Everyone’s focused on getting answers in the Season 1 finale of “Westworld,” but first we need to make sure we’re asking the right questions. Amidst the speculation about Dr. Ford’s new narrative, converging timelines, and secret identities, it’s easy to lose focus about what really matters: humanity.
After all, isn’t the central question of HBO’s expansive sci-fi drama what makes a human being, you know, human? Between the moral tests facing each guest and the complex awakenings of select hosts is the quest for meaning; purpose; value as determined not by the appearance of being a member of the human race but by feelings that drive human decisions.
Thus the central question facing the finale — which must be answered in the affirmative for Season 1 to prove successful — is, “Will ‘Westworld’ rediscover its humanity?”
While we all instinctively hope to be shocked and awed by the twists inherent to this labyrinthian story, such surprises should be treated as desert rather than the main course. Especially after the last few episodes, if not the season’s latter half, of Lisa Joy and Jonathan Nolan’s genre-blending epic have become overly infatuated with selling their big reveals. [Spoilers ahead for “Westworld” Season 1 through Episode 9.]
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Watching as Theresa (Sidse Babett Knudsen) learned the truth about her former lover, Bernard (Jeffrey Wright), was satisfying in the moment because of how it was captured — succinctly, but with style and grace. The same could not be said for how Bernard’s secret identity was unveiled in Episode 9, as it became starkly obvious who the android was modeled after long before the show confirmed it. By the time the imagined version of Arnold started walking down the stairs to meet Dolores, we’d known for minutes that felt like hours who wore those black leather oxfords.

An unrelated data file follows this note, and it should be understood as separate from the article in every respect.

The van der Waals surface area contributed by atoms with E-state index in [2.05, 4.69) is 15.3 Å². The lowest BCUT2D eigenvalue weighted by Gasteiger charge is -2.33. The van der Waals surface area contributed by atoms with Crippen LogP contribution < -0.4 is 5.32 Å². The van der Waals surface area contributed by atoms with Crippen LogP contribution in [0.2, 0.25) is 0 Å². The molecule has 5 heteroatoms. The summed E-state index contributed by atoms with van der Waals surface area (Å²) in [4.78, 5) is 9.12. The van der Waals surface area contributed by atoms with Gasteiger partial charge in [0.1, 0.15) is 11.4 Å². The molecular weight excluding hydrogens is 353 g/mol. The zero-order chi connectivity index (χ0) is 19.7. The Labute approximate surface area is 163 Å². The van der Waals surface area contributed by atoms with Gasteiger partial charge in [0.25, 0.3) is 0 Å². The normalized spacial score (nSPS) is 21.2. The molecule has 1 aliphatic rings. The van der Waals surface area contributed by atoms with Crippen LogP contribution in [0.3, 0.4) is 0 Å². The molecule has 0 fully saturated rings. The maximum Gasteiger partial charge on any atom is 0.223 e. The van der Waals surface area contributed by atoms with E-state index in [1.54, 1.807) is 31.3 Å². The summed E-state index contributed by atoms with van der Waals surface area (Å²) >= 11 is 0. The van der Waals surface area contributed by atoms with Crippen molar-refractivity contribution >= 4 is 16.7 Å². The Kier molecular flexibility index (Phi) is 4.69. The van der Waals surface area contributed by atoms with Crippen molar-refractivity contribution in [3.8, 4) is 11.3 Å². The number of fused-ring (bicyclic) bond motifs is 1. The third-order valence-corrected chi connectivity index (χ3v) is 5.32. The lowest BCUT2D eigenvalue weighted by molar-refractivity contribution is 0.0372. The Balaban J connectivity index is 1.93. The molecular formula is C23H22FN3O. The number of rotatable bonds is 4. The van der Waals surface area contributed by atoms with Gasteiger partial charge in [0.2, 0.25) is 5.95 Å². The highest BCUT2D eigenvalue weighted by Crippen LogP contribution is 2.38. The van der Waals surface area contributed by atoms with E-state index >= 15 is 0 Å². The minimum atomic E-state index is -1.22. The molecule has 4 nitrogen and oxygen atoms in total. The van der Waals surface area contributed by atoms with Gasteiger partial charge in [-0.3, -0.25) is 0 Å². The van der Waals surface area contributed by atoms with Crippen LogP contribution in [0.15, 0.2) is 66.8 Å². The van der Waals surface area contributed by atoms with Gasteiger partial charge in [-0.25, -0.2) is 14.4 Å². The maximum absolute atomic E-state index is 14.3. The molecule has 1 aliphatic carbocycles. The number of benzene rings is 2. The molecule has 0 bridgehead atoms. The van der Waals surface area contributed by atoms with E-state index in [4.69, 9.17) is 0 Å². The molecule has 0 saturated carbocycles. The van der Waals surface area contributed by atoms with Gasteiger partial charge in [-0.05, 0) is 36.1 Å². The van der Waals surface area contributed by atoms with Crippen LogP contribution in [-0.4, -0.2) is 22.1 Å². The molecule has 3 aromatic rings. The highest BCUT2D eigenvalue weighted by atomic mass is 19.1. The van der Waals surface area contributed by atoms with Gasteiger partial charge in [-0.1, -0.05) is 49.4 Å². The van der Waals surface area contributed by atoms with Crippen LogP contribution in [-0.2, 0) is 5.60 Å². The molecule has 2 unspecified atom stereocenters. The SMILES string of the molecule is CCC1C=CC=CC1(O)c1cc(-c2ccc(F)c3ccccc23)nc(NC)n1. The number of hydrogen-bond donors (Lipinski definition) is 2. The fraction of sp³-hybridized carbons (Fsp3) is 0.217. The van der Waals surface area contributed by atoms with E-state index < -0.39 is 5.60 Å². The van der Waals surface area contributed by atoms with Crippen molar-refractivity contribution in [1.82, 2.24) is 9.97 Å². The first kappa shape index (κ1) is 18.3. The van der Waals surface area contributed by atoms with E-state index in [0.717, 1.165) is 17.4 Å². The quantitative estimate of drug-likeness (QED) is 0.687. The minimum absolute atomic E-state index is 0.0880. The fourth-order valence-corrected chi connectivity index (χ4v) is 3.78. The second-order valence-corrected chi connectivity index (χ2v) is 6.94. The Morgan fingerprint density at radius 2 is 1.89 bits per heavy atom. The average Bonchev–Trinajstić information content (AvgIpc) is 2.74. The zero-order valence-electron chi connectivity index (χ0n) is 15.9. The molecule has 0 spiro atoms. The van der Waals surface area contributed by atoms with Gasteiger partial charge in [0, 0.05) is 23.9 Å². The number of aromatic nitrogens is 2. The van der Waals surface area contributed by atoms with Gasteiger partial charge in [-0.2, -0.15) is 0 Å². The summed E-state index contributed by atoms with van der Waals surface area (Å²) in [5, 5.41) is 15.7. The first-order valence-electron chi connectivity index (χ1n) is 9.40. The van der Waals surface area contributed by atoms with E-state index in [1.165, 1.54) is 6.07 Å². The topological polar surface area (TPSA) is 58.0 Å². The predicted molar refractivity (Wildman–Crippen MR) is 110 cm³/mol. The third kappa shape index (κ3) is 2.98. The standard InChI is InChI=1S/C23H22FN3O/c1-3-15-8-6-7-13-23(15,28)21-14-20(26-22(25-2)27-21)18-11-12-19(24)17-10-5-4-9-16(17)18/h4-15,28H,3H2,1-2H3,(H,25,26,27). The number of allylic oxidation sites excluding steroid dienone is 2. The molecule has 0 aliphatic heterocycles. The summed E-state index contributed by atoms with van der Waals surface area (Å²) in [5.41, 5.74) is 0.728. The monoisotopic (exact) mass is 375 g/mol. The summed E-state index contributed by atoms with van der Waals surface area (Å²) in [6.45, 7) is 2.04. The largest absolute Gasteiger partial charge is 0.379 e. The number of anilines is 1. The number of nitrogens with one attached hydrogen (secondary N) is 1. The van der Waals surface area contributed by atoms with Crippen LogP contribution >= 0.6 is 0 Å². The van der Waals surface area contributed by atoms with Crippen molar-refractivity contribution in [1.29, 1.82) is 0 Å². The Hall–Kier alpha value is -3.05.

Both twists, though, succumbed to questions of relevancy soon after the surprise dissipated. Why did we spend so much time unveiling the hidden mysteries of Bernard — twice! — if he was going to die all along? His “suicide” shouldn’t spark genuine remorse over losing a character. (Presuming, that is, he’s really gone.) It instead functions to remind us of the show’s imbalance between characters and mystery. Joy and Nolan cared far more about surprising us with Bernard’s secret backstories than letting us really get to know him, arguably answering the question of “Is he human?” to the contrary in the process.
In overplaying its mystery, “Westworld” forgot its humanity and exposed its greatness weakness: We don’t know anything about these people, robots or whatever in between state the ever-more-woke ‘bots have entered. A brief breakdown of character issues:
Dr. Robert Ford
For all the admirable restraint shown in Anthony Hopkins’ portrayal of this Machiavellian mastermind, at this point we’d be glad to see some scenery chewing. At least then we’d see a new side of his personality. When will he have a human moment? What’s driving this guy? There were opportunities to draw the curtain back with Bernard — to show him mourning the loss of his old friend, or taking vindictive glee in his destruction (again) — but his actions were cold, calculated, and routine. These kind of muted emotions lend to the character’s mystery, but they also keep us from connecting with him personally.